An unapologetic plant geek shares advice and opinions on gardening, the contrived and the natural landscape, as well as occasional topics from the other side of the gate.

March 20, 2010

March Madness

This past Wednesday I filmed my TV segments at the Norfolk Botanical Garden with the two topics being Narcissus and Camellias. The segment on Narcissus was to air Thursday evening, but the news was pre-empted by a late running college basketball game. I was not upset as I was still on my own basketball high due to Old Dominion's win over Notre Dame by 1 point. They play Baylor at 5:30 today in New Orleans and many people in this town will be sending them major mental mojo. Anyway, my time was short during Wednesday's shoot as I had to get back to an exponentially increasing, busy work place, and I made a mental appointment to return to the gardens on Friday. The weather this week has been ideal with overnight lows in the 40's, daytime highs in the 60's and low 70's. It has been wonderful for the chilled and sun-starved. Most of the blooms in the garden were of the late winter type, as like most areas, we are a bit behind schedule. However, the Narcissus, Magnolias and of course the Camellias were stunning, but there were many other things blooming as well.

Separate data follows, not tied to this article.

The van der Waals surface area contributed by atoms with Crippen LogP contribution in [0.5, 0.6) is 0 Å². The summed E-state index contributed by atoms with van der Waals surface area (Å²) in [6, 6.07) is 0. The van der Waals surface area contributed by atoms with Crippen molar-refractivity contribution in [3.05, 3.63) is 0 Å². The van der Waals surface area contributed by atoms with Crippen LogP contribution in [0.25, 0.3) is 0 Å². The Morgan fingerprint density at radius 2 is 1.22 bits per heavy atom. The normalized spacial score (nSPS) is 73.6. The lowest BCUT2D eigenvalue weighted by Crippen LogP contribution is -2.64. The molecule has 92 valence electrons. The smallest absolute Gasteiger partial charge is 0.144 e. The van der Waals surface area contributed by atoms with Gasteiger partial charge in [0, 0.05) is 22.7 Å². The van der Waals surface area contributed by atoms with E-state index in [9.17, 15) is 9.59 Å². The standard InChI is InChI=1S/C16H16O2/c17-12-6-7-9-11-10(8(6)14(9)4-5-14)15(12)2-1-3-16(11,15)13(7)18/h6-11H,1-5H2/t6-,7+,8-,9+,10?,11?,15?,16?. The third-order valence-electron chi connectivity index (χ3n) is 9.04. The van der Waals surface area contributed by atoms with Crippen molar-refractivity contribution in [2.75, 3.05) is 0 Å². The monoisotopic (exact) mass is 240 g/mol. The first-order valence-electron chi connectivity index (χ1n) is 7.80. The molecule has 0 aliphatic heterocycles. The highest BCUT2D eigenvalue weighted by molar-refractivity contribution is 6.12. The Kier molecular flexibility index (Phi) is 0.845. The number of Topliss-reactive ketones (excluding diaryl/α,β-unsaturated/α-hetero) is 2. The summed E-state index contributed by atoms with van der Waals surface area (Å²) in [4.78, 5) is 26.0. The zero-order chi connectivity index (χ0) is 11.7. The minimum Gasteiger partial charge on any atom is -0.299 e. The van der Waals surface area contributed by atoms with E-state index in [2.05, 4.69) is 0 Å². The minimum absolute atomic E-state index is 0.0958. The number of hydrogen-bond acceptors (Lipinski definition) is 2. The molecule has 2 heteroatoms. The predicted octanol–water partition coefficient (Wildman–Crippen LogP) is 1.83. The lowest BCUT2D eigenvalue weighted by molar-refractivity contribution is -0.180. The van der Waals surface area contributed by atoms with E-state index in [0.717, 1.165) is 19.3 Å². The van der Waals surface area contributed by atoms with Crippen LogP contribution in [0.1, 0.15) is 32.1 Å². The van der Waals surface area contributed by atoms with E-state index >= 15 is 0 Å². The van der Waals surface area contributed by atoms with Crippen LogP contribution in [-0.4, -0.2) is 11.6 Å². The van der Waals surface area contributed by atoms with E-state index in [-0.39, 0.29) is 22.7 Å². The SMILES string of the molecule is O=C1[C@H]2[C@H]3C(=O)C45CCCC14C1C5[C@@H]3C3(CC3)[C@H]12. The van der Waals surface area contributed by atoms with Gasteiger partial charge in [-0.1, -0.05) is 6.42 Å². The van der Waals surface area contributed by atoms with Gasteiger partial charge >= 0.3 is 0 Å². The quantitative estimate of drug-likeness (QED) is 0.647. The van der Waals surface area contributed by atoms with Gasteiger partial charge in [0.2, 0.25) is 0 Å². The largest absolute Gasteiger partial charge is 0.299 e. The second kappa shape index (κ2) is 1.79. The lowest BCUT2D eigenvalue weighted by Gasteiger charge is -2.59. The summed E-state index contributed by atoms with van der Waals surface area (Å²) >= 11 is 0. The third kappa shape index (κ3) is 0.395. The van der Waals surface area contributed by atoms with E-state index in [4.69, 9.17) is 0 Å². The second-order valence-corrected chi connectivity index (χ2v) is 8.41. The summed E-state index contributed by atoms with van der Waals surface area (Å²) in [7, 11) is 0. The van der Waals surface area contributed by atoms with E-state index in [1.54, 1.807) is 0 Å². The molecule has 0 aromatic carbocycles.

Cornus officinalis - Japanese Cornelian Dogwood
This particular tree is the Virginia state champion.

Cornus officinalis 5

Corylopsis spicata - Spiked Winterhazel

Corylopsis spicata with Spider

I loved the shadows cast by the Edgeworthia chrysantha - Rice Paper Plant.

Edgeworthia chrysantha 1

Hermodactylus tuberosus - Snake's Head Iris
I was not familiar with this member of the Iris family and will have to get one for my own garden.

Hermodactylus tuberosus 2

The front entrance of Baker Hall was planted with a beyond cheerful mix of Pansies, Hyacinth and Parsley.

Hyacinth and Pansies 1

I preferred the color combination from Sedum rupestre 'Angelina' and purple Crocus and will be stealing the idea.

Sedum 'Angelina' and Crocus

Flowers on deciduous Magnolias are so fleeting, and around here we do not always have a good year for them, but so far, this year looks to be a good one.
Magnolia denudata - Yulan Magnolia

Magnolia denudata 6

Magnolia stellata - Star Magnolia

Magnolia stellata 4

Magnolia x soulangiana - Saucer Magnolia

Magnolia x soulangiana  5

Prunus x incamp 'Okame' - Okame Cherry
This tree was abuzz and vibrating from the hundreds of honey bees on it.